67. Jack Schuessler, chairman and CEO, Wendy’s International: He may not be a household name like the late Dave Thomas, but Schuessler is the leader of this nearly $8 billion fast food chain. Under his leadership, Wendy’s has increased earnings in the toughest economy the food industry has seen in quite awhile.
68. Sandy Harbrecht, president, Paul Werth Associates Inc.: Harbrecht is often sought out by other business leaders as a facilitator for organizational change initiatives and as a consultant on public policy issues. She serves on the Dean’s Advisory Council for OSU’s Fisher College of Business, on the board of directors for the Greater Columbus Chamber of Commerce, on the Council for Ethics in Economics and as a trustee for the Ingram-White Castle Foundation.
69. Robert Schottenstein, president, M/I Schottenstein Homes Inc.: The Schottenstein name still carries clout in this town. Schottenstein has earned his stripes as a director for Huntington Banks and the Greater Columbus Chamber, as well as a member of the Dean’s Board of Visitors at Capital University Law School.
70. Larry Hilsheimer, managing partner, Columbus office Deloitte & Touche LLP: Hilsheimer’s expertise in tax issues will keep him in demand; he lends his service on the chamber board, Young President’s Organization and various community groups.
71. William Hartman, chairman and CEO, Bank One NA, Ohio and Kentucky: With the retirement of David Lauer — and Jamie Dimon’s determination to keep all of Bank One’s top executives in Chicago –Columbus has been searching for a strong leader from this homegrown financial institution to step up and show some real interest in the Central Ohio community. Hartman, elected to the Greater Columbus Chamber’s board last year, may be that person.
72. Joe Calvaruso, president and CEO, Mount Carmel Health System: Strong leadership in the health care community is becoming harder to come by in Central Ohio. With Bill Wilkins’ retirement from OhioHealth at the close of 2001, Calvaruso seems to be the sole survivor. He’s the only Columbus-based voting trustee of the Ohio Hospital Association. He also serves as trustee for COSI and as an advisory board member for OSU’s College of Medicine and Public Health.
73. Bill Habig, executive director, Mid-Ohio Regional Planning Commission: Transportation — or the lack thereof — in Central Ohio affects every major business. Habig is the guy who influences most of what happens in that arena.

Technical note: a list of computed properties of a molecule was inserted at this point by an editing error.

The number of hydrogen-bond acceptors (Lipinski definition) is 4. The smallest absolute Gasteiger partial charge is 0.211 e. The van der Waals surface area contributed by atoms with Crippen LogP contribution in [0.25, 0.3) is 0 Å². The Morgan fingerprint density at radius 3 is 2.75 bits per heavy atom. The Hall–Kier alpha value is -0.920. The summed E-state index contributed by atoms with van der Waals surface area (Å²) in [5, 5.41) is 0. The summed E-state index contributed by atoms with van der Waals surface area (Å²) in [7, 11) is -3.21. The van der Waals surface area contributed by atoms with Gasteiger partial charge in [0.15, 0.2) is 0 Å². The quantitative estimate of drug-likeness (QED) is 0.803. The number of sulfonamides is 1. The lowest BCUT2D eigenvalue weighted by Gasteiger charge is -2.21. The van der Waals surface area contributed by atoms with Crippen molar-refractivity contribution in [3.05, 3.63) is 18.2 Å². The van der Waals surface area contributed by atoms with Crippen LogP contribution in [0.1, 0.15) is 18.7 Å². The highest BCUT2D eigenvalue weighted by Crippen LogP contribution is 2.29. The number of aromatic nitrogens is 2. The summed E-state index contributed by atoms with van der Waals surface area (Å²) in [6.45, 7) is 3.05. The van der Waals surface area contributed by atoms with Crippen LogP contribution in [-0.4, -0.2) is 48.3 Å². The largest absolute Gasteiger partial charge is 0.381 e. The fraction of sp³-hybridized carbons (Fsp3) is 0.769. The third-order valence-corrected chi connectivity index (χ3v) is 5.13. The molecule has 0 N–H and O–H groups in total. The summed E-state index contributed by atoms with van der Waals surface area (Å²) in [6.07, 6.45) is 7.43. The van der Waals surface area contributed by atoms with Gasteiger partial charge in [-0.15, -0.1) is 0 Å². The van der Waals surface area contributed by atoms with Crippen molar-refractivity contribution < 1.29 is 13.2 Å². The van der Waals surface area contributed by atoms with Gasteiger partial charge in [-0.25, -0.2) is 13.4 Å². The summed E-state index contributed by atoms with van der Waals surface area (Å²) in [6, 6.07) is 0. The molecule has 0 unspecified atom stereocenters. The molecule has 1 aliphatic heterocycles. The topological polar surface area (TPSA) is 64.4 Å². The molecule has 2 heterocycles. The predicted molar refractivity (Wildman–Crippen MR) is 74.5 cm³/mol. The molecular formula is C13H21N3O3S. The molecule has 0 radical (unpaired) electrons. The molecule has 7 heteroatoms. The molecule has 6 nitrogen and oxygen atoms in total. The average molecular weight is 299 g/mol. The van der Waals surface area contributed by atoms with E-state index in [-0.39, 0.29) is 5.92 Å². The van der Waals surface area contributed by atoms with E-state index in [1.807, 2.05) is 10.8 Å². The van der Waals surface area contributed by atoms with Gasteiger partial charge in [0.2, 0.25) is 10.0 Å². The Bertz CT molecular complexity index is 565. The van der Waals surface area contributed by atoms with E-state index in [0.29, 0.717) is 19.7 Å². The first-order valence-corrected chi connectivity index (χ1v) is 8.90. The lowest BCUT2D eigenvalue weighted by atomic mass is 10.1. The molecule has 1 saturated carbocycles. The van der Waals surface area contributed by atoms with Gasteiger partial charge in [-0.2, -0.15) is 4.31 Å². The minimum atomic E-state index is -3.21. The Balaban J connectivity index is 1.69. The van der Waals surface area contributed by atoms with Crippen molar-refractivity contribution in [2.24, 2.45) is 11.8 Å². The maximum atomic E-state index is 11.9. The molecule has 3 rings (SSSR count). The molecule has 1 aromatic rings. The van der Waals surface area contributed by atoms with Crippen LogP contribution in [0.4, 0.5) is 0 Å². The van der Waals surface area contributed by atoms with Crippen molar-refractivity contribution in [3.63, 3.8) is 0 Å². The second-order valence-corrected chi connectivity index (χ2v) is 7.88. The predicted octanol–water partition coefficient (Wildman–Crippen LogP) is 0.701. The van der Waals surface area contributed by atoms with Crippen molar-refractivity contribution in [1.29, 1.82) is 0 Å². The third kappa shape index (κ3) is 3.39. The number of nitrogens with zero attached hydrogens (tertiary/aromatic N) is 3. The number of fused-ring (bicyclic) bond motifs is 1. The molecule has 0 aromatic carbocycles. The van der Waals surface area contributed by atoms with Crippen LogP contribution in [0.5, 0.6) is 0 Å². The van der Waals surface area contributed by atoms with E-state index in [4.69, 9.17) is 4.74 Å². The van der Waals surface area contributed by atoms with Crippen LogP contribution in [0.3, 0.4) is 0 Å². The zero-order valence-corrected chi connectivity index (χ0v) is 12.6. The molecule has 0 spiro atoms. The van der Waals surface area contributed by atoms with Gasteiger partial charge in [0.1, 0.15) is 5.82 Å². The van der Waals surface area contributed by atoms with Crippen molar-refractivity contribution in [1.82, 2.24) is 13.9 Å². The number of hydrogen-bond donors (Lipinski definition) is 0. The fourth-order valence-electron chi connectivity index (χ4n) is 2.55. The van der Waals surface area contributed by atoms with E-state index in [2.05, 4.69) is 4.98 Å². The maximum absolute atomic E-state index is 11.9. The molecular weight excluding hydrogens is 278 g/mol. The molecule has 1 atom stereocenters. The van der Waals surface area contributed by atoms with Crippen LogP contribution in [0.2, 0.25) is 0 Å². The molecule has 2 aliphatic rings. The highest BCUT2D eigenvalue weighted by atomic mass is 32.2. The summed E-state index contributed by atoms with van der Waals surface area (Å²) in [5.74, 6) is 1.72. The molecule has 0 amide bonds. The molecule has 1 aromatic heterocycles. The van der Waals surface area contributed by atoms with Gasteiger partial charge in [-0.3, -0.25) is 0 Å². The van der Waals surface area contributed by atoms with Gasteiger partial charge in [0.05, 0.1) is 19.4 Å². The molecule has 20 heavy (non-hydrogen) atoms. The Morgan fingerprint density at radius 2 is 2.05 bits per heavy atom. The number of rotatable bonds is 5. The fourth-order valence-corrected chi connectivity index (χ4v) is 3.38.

74. John P. McConnell, chairman and CEO, Worthington Industries Inc.: He’s grown up with strong, influential leaders all around him. Now it’s his turn to call the shots.
75. Artie Isaac, president, Young Isaac Inc.: Isaac is a doer as well as a thinker. He continually proves actions speak louder than words.
76. Chan Cochran, founder and president, Cochran Public Relations: Even beyond PR circles, he’s a good one to know. He’s a trustee of the Ohio Public Expenditure Council and the Capital Crossroads Special Improvement District, a member of the Columbus Downtown Business Plan Advisory Committee and chairman of the Franklin County Children Services Board.
77. Brian Ellis, president, Nationwide Realty Investors: He’s the point person on all Arena District development and a trustee of the Capital Crossroads Special Improvement District.
78. Tom Button, vice president, Park National Bank, Columbus: Button heads up the Columbus commercial lending department, financing privately held companies in the area.
79. Bill Schottenstein, owner, Arshot Investment Corp.: Another key player in the development area.
80. Cameron Mitchell, president, Cameron Mitchell Restaurants LLC: Is there any restaurant concept he can’t make successful?
81. George Skestos, founder, Homewood Corp.: Skestos is a well-respected player in the business community.
82. Bob Maynard, partner, Vorys, Sater, Seymour and Pease: Maynard’s involvement in the business community extends to the Ohio Foundation for Entrepreneurial Education, the Business Technology Center and the Industry and Technology Council of Central Ohio, where he serves as trustee.